Despite promising her husband that she would never be sent to prison, in 1913 Margaret was charged with unlawfully placing an explosive substance in a post office letter box. In the preceding years, the WSPU had increased their acts of militancy to include the 'bombing' of postboxes and window breaking of shops and businesses. Writing about this period in her life, Lady Rhondda describes reaching a point when her conscience would no longer allow her to avoid taking direct action when other WSPU members were regularly taking the risk of imprisonment to further the suffrage cause. After bombing a postbox on Risca Road, Newport she was arrested and charged.

In accordance with WSPU policy, she pleaded 'not guilty', but was charged with the offence. Given the option to pay a fine or be sent to nearby Usk gaol for a month, Margaret took the option of imprisonment. She was released after three days of hunger strike under the 1913 Prisoners (Temporary Discharge for Ill-Health) Act. Commonly known as the 'Cat and Mouse' Act, this allowed for the release of suffragettes on hunger-strike and their subsequent re-arrest once they were deemed physically strong enough to continue their sentence. However, when Margaret returned home, she discovered that her fine had been paid anonymously, and therefore did not return to prison. She documents the loneliness and isolation of prison in her autobiography, and after observing sparrows freely moving around the prison patio, she made the resolution to 'never… keep a bird in a cage' (1933:158).

Near death experience: the Lusitania

In May 1915 the First World War was fully underway, and it was then that Margaret and D.A had a close brush with death. On a voyage to the UK from New York, the ocean liner ‘Lusitania’ sank off the south-west coast of Ireland. Over 1,000 people lost their lives as the result of a torpedo attack from a German submarine. Margaret and D.A, returning from a business trip to New York, were two of the 764 survivors. Shortly after the torpedo hit, father and daughter were separated. As the boat sank, D.A escaped via a life-raft. Meanwhile, Margaret, who had gone to find their lifebelts, narrowly survived drowning. As the deck became submerged, she was trapped under the waves. She lost consciousness, but eventually was rescued, presumed dead, before being reunited with her father in Queenstown, Ireland.

The Lusitania

Businesswoman and entrepreneur

Lady Rhondda reading a copy of 'Time and Tide' journalIn the early decades of the twentieth century, Lady Rhondda had a powerful and important place in the sphere of British commerce. When D.A sought an associate to become his ‘right hand man’, his wife suggested that their daughter take on that role (John, 2013). Margaret did so, despite being recently married, and worked with her father from his offices at Cardiff Docks until his death in 1918. By that year, she was in the remarkable position as a woman of sitting on a total of thirty one boards of commerce while chairing seven. The majority of her business interest were based in the coal and steel industries, but she also sat on the boards of national and international shipping companies, as well as a range of other businesses. Passionate about the need for women to be represented in the field of commerce, Margaret was involved in creating and chairing the Efficiency Club (John, 2013), that was essentially a networking organisation for British businesswomen. In 1920 she made the move to further develop her career in cultural and political affairs, establishing what was to become the highly influential journal Time and Tide.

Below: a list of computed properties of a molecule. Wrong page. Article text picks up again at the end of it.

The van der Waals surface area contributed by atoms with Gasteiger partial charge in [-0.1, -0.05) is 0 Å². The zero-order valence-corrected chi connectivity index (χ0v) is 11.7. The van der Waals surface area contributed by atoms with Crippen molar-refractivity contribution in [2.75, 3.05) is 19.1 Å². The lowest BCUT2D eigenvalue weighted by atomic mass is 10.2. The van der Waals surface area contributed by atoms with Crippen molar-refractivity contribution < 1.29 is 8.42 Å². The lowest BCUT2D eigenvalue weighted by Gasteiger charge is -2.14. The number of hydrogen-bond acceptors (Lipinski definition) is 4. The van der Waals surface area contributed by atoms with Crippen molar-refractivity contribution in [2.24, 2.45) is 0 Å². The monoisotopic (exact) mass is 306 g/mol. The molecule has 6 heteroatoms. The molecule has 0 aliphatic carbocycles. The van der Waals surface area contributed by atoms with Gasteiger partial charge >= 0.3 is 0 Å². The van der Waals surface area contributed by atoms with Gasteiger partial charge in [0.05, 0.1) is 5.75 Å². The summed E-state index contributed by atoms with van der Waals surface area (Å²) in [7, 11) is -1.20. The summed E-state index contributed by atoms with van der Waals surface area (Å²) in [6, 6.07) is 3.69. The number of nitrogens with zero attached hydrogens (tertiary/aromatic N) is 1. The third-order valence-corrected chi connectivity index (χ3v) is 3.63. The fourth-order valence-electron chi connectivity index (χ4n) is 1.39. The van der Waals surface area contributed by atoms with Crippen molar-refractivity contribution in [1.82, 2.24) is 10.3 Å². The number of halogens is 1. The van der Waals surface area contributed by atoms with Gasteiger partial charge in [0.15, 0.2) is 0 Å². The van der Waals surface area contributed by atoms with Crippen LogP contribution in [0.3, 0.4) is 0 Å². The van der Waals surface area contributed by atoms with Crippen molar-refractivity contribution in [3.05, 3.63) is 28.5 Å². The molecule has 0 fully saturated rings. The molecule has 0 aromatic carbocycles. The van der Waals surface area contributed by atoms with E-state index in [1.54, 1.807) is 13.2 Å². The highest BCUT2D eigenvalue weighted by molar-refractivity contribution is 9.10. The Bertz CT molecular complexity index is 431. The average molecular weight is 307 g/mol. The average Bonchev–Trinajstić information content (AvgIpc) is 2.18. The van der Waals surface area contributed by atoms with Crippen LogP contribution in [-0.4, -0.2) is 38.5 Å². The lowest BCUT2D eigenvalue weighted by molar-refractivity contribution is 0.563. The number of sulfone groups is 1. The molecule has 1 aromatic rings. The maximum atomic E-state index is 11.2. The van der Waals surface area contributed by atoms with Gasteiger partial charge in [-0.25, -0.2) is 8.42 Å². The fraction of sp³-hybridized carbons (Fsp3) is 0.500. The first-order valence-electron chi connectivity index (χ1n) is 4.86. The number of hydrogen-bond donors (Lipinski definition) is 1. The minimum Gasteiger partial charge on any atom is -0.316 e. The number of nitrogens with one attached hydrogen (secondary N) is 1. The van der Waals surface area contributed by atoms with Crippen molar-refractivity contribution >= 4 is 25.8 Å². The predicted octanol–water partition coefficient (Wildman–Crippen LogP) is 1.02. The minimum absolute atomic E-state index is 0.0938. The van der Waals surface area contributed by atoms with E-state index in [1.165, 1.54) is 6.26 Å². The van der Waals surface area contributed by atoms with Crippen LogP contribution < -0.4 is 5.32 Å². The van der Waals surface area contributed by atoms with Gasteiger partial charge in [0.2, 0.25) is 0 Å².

No Seat in the Lords

Houses of parliamentWhen Lady Rhondda died in 1958, the House of Lords still did not permit women with hereditary peerages to legitimately take up their place there. Although that year saw women being granted peerages on an equal basis to men (and entry to the House of Lords), hereditary peeresses had to wait until the Peerages Act of 1963 was passed. Margaret campaigned for decades for peeresses to have access to the House of Lords, with an early bill in favour of this being informally known as ‘Lady Rhondda’s bill’. Biographer Angela. V. John points out that while this work was related to an issue distant from the daily lives of the majority of British women, it was nonetheless crucial in increasing the range of influence that women could exert at the very highest level of public office.


Personal Life

Lady Rhondda married Humphrey Mackworth in 1908, living first at Llansoar House, Caerleon until 1911, before moving to Oaklands House in Ponthir. They divorced in 1923. Margaret did not remarry but did have significant relationships over the course of the rest of her life. In the late 1920s she shared a home in Kent with Time and Tide editor Helen Archdale, then lived for twenty five years in Surrey with the writer and editor Theodora Bosanquet.


Reference List

Crawford, E. (2006) The Women’s Suffrage Movement in Britain and Ireland: A regional survey. Abingdon: Routledge.

John, A.V. (2013) Turning the Tide: The life of Lady Rhondda. Cardigan, Parthian.

Moynagh, M. ed with Forestall, N. (2012) Documenting First Wave Feminisms Vol 1: Transnational Collaborations and Crosscurrents. Toronto: University of Toronto Press.

Rhondda, Viscountess. (1933) This was my World. London: Macmillan.




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Amy Morris: Project Manager

Amy Morris, A Brid in a Cage Project Manager

As project manager, Amy is responsible for all aspects of the programme; fundraising, recruitment, scheduling, marketing and promotion, event management, film production and project evaluation. She is also one of the workshop leaders and will produce and facilitate the Agored Cymru accredited History qualification for students at Lewis Girls School. A history graduate and keen amateur historian, Amy is the Managing Director of Winding Snake